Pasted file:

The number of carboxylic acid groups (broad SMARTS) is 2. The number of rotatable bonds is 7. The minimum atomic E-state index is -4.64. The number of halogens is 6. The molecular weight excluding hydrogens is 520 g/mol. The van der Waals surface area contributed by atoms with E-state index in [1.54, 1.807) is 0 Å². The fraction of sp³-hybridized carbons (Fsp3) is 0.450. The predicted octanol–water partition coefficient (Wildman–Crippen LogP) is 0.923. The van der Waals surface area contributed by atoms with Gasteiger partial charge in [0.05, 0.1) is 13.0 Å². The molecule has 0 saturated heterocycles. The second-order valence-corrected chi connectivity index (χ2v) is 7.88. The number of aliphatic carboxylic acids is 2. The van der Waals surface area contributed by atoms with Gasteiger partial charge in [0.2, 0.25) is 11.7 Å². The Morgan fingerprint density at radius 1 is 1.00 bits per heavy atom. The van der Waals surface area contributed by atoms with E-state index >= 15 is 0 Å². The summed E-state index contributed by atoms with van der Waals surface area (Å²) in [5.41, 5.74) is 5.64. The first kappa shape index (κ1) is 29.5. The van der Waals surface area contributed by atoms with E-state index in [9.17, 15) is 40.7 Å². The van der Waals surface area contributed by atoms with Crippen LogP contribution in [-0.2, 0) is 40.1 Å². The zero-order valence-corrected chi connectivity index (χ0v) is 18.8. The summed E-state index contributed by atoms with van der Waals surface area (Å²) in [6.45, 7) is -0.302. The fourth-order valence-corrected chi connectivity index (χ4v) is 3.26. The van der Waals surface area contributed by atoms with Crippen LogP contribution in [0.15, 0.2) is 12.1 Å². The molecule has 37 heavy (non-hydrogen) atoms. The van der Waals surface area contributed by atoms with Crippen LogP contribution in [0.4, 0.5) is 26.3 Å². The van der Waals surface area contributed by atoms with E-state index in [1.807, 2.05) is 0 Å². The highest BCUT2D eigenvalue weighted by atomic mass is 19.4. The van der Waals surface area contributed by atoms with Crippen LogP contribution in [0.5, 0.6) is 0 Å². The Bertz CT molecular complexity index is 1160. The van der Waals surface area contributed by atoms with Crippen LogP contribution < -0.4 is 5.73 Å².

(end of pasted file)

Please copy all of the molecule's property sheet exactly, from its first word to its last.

The number of carboxylic acid groups (broad SMARTS) is 2. The number of rotatable bonds is 7. The minimum atomic E-state index is -4.64. The number of halogens is 6. The molecular weight excluding hydrogens is 520 g/mol. The van der Waals surface area contributed by atoms with E-state index in [1.54, 1.807) is 0 Å². The fraction of sp³-hybridized carbons (Fsp3) is 0.450. The predicted octanol–water partition coefficient (Wildman–Crippen LogP) is 0.923. The van der Waals surface area contributed by atoms with Gasteiger partial charge in [0.05, 0.1) is 13.0 Å². The molecule has 0 saturated heterocycles. The second-order valence-corrected chi connectivity index (χ2v) is 7.88. The number of aliphatic carboxylic acids is 2. The van der Waals surface area contributed by atoms with Gasteiger partial charge in [0.2, 0.25) is 11.7 Å². The Morgan fingerprint density at radius 1 is 1.00 bits per heavy atom. The van der Waals surface area contributed by atoms with E-state index >= 15 is 0 Å². The summed E-state index contributed by atoms with van der Waals surface area (Å²) in [5.41, 5.74) is 5.64. The first kappa shape index (κ1) is 29.5. The van der Waals surface area contributed by atoms with E-state index in [9.17, 15) is 40.7 Å². The van der Waals surface area contributed by atoms with Crippen LogP contribution in [-0.2, 0) is 40.1 Å². The zero-order valence-corrected chi connectivity index (χ0v) is 18.8. The summed E-state index contributed by atoms with van der Waals surface area (Å²) in [6.45, 7) is -0.302. The fourth-order valence-corrected chi connectivity index (χ4v) is 3.26. The van der Waals surface area contributed by atoms with Crippen LogP contribution in [0.15, 0.2) is 12.1 Å². The molecule has 37 heavy (non-hydrogen) atoms. The van der Waals surface area contributed by atoms with Crippen LogP contribution in [0.4, 0.5) is 26.3 Å². The van der Waals surface area contributed by atoms with E-state index in [1.807, 2.05) is 0 Å². The highest BCUT2D eigenvalue weighted by atomic mass is 19.4. The van der Waals surface area contributed by atoms with Crippen LogP contribution in [0.5, 0.6) is 0 Å². The Bertz CT molecular complexity index is 1160. The van der Waals surface area contributed by atoms with Crippen LogP contribution < -0.4 is 5.73 Å².